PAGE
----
Cosmetics history dates back to ancient Egypt. Like today, there was an emphasis on looking your best, except more primitive materials were necessary to obtain the desired effect. Mesdemet, made by combining copper and lead ore, was one type of cosmetic used by the Egyptian women. Green color was applied to the lower eyelids, while black or dark gray was put on the upper eyelids and lashes.
Cosmetics history includes facts about how Egyptian societies used makeup products. For the Egyptians cosmetics were used partially for their spiritual value, as they were a very religious group. The dark colors around the eyes were intended in part to ward off the evil eye and please the gods. Mesdemet also worked to disinfect and keep insects away. Cosmetics history tells us that chemicals used for early cosmetics were often dangerous, such as those used for making mesdemet and kohl.
Kohl was a dark powder, which was applied in an almond shape around the eyes with a stick. Kohl was made of ochre, lead, ash, burnt almonds, oxidized copper, and different colors of copper ore. For the cheeks and lips, red clay mixed with water was the makeup of choice. Even fingernails were painted yellow or orange by use of henna. In ancient China, gum arabic, egg whites, gelatin and beeswax were used to create nail color.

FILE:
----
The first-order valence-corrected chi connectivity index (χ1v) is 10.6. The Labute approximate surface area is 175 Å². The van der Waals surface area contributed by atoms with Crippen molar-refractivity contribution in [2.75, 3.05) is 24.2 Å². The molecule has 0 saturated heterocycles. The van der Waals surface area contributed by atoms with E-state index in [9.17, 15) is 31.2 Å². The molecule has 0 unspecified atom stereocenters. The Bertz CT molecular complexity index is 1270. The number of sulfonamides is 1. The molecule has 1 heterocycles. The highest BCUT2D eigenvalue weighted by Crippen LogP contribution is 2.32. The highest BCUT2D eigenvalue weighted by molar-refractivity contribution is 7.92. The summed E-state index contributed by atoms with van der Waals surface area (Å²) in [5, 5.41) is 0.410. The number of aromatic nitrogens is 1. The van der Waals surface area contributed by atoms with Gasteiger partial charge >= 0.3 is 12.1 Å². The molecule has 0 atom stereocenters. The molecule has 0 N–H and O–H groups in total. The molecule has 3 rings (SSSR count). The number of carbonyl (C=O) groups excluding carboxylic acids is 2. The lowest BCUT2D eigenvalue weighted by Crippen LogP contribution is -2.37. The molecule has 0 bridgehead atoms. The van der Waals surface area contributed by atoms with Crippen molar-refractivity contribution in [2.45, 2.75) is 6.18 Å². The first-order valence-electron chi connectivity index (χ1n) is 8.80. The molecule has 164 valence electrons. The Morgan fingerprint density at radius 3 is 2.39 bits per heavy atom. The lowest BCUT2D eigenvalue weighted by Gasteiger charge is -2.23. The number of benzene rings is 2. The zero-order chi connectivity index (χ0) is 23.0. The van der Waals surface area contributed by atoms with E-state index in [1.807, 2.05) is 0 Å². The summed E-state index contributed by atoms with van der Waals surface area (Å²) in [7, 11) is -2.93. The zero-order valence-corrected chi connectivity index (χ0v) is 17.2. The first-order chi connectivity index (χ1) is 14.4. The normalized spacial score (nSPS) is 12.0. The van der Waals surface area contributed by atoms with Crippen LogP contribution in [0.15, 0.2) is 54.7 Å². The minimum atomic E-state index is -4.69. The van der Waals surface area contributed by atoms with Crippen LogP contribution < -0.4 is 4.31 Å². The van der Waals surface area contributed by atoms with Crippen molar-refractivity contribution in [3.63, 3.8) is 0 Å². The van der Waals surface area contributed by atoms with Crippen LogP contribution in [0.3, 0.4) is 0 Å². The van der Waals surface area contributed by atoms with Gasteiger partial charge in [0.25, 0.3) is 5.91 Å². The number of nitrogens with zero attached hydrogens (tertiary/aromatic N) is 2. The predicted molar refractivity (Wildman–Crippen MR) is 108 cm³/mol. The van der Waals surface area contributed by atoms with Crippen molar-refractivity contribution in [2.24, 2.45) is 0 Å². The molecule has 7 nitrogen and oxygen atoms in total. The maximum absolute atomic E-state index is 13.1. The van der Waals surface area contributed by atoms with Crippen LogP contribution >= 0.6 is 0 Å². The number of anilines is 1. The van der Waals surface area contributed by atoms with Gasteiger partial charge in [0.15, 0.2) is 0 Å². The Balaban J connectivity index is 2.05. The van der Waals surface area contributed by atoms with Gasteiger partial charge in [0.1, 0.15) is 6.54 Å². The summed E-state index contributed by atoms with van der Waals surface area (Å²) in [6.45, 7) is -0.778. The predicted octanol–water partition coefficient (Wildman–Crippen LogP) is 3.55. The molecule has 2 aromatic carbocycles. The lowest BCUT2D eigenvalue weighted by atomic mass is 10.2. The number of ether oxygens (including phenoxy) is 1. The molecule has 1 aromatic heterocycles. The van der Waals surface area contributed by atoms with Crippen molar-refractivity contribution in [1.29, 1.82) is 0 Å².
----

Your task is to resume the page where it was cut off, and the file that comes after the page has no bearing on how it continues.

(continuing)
As time went on, cultures merged, and the Greeks began to move into cosmetics history and adopt the use of Egyptian cosmetics. They did not do so for spiritual purposes, but simply to look good. Centuries later, the Romans moved in, and their use for cosmetic formulas began to evolve into other purposes, such as creating aphrodisiacs. They used sheep fat mixed with blood for nail polish and, instead of just using the traditional body oils created by Egyptians, took baths in crocodile excrement and mud.
Throughout many centuries, the color of the face distinguished between social and economic classes. Starting around the 1400s, those who were tanned were the lower working class, who worked outside in the fields. The more refined class of people had pale skin and a desire to make it even whiter.
Both women and men used a combination of carbonate, hydroxide and lead oxide to create a white powder to douse on the face. This deadly concoction resulted in lead poisoning, which led people to find an alternative. Cosmetics history tells us that in the 19th century, a powder made of zinc oxide produced the desired result of a pale face, without the dangerous consequences. Zinc oxide powder is still used today.
In the 20th century, Hollywood made popular a new look which replaced the white face – tanned. By the 1920s, tanning products became available in the form of liquids and powders to provide a darker look to even the palest of skin. The sale of cosmetics declined briefly during the Great Depression, but now the cosmetics business, complete with a full array of anything you'd need for the face, hair, or skin, is booming larger than ever.